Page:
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Auto Focus: Photographing Van Gogh

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By Chris Malinao

It’s not every day that one comes face to face with a great work of art, in one of the world’s greatest collections of art, so when the chance came up for me to visit the Art Institute of Chicago, I made it a point to go straight to where the Impressionist gallery was, there to see the portrait of post-impressionist Dutch artist Vincent van Gogh (1853-1890), done by the painter himself. This is the real deal, the original work right before me and I am in awe!

You want to take a perfectly squared photo of the painting you admire but you’re pressed for time and your camera won’t just cooperate. There’s Lightroom to help you out. In this case, it’s just hitting the Full button to apply upright corrections.

You want to take a perfectly squared photo of the painting you admire but you’re pressed for time and your camera won’t just cooperate. There’s Lightroom to help you out. In this case, it’s just hitting the Full button to apply upright corrections.

After a brief moment of bliss, I recovered and savored the genius of this 19th century artist, admiring his brilliant use of complementary colors for contrast, with the overall blue-green tone of the background serving to counter-balance the orange-red of Van Gogh’s hair and beard. The colors are intense and there’s so much energy and turmoil, perhaps suggesting the artist’s inner state of mind.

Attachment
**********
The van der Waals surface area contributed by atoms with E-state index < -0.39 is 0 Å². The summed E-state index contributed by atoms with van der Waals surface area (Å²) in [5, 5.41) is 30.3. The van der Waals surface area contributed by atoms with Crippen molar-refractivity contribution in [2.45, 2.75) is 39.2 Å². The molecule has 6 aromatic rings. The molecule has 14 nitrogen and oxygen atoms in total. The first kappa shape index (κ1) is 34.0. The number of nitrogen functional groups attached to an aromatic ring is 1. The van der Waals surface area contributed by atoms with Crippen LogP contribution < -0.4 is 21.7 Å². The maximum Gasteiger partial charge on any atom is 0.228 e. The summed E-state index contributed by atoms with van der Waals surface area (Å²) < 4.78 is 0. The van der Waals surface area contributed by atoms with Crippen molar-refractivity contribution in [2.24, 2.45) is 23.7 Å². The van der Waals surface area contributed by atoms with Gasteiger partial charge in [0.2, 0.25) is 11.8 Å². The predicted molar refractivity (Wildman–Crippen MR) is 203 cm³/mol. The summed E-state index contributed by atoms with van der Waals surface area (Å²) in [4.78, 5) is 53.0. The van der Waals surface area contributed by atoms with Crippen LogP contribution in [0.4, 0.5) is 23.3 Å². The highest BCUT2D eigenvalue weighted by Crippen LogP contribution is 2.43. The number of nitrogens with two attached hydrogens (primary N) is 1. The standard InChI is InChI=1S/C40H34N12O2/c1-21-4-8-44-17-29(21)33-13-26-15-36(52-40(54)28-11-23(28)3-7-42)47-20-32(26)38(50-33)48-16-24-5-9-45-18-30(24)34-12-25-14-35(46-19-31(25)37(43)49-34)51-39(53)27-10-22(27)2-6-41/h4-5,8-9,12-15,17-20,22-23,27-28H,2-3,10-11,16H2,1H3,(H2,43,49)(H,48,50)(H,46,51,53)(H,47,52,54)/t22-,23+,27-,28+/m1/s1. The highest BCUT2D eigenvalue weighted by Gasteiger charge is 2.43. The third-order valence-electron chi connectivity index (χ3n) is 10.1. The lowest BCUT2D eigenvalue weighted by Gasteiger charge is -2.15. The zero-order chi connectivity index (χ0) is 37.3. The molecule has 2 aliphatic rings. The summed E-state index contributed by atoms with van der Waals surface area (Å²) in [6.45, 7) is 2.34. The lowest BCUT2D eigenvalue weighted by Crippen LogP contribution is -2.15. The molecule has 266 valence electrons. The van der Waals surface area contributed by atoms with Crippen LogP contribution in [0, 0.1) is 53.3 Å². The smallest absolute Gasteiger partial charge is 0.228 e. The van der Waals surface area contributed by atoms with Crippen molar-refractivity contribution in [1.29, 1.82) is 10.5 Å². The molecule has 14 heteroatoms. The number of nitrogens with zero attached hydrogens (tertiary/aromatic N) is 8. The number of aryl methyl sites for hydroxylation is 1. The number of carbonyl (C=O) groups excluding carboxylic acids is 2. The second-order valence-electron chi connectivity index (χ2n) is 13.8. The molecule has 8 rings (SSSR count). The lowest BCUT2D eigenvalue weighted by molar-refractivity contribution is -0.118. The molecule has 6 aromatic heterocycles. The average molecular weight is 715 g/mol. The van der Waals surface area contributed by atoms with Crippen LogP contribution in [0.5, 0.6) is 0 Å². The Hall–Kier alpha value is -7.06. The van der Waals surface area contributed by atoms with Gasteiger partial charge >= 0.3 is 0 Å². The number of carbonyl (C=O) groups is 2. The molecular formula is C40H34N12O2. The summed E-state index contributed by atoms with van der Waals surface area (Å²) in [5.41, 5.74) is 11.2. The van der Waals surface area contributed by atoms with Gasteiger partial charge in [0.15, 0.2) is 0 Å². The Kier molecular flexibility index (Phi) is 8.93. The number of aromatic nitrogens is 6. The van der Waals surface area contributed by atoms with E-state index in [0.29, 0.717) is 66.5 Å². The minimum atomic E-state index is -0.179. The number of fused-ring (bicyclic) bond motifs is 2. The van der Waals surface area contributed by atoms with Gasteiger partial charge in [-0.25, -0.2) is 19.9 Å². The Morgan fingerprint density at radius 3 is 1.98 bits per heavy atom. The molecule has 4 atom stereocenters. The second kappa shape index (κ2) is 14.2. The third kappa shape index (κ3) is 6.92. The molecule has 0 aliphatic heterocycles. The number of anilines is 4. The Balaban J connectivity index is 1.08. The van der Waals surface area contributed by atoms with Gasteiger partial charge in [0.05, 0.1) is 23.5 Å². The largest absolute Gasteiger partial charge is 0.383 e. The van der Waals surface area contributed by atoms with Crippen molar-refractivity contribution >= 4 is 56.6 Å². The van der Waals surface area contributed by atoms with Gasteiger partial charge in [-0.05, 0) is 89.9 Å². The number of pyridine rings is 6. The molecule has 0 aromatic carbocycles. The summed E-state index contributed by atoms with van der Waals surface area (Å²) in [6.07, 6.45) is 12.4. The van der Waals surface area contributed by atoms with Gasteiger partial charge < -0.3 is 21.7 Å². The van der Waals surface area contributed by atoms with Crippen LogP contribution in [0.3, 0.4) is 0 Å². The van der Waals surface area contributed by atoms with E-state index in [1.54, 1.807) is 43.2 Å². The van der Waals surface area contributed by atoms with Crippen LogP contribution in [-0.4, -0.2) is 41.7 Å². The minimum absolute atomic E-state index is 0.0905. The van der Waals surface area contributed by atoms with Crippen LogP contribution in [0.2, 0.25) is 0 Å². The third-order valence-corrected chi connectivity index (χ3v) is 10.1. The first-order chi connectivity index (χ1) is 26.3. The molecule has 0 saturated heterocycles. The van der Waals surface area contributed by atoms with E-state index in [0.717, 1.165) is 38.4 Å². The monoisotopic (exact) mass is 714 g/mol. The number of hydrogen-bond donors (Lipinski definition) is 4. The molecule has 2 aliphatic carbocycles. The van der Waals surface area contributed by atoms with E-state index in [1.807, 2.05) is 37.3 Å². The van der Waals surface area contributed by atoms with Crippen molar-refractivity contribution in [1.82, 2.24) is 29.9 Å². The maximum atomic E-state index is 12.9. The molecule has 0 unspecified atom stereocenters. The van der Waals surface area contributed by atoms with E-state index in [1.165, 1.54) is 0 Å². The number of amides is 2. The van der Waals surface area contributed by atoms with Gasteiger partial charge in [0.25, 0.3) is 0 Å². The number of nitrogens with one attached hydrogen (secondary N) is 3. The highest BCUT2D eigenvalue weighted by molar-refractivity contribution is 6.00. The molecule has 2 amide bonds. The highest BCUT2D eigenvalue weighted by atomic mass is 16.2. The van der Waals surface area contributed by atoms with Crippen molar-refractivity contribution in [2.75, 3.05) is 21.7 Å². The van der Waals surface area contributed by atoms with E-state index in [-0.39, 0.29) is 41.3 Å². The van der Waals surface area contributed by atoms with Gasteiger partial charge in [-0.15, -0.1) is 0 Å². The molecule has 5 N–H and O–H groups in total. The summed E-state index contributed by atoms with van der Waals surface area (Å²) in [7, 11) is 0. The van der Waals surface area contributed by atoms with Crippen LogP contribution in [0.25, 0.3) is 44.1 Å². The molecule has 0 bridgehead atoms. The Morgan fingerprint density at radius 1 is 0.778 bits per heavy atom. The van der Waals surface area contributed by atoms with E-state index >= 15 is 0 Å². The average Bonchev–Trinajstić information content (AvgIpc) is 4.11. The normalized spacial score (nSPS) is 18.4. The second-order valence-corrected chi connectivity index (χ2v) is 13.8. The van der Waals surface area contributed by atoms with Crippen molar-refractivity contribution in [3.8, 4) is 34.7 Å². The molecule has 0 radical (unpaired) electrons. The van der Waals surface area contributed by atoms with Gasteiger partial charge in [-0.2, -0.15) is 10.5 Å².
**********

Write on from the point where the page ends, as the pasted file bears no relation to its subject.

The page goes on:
Faced with such genius, what does a photographer do? We take a picture of course. Fortunately, this Chicago museum encourages photography inside its vast premises. People can freely take pictures at the Art Institute of Chicago, as long as you do not obstruct or disturb people. That means no tripod and no flash. That’s all, you can take all the pictures you want. Use whatever camera you have—smartphone, pocket camera, or DSLR.

I had my big bad DSLR camera with me, so I positioned in front of Van Gogh’s self-portrait and waited for a moment when there was nobody in front of the painting. It took a while but I got my chance. I snapped several shots only to find out later that not even one was perfectly level and squared. I wanted my own perfect shot of the painting.

Fortunately, there’s Lightroom and with this photographer’s software I can easily correct the shortcomings of my own shots. It’s plain and simple really, it’s just a matter of hitting the Full button in the Transform panel of Lightroom and it’s done, to apply the upright perspective and correct for vertical and horizontal defects. After that, just a few tweaks in the Basic panel for exposure and color corrections to bring the image to how I remembered the painting to be.That’s all there is to it as far as editing is concerned.

But let me tell you about the Art Institute of Chicago. It is grand. It houses centuries of creativity from around the world. It is overwhelming to see thousands of great works, from the antiquities of Egyptian artifacts to the classical marble sculptures of the Greek, Roman, and Byzantine eras, from the Indian, Southeast Asian, and Himalayan arts and Chinese, Japanese, and Korean art, to the arts of Africa and the Americas, to the contemporary works of modern masters. There’s even awhole floor dedicated to photography alone.

The section on European art, furniture, metal works, and fine pottery from the heyday of their lords and kings make you proud as a human being, to think that people have reached this level sophistication and material refinement centuries ago. And there was so much to see.

It is just overwhelming; a whole day visit will not suffice. Beauty, history, and culture abound in the Art Institute of Chicago.

Chris Malinao teaches Lightroom as workflow software to photography students at the FPPF (Federation of Philippine Photographers Foundation), a nonprofit organization that offers year-round workshops in Basic Photography, Advanced Photography, Wedding Photography, Strobist Lighting, Food Photography, Photoshop, Lightroom.

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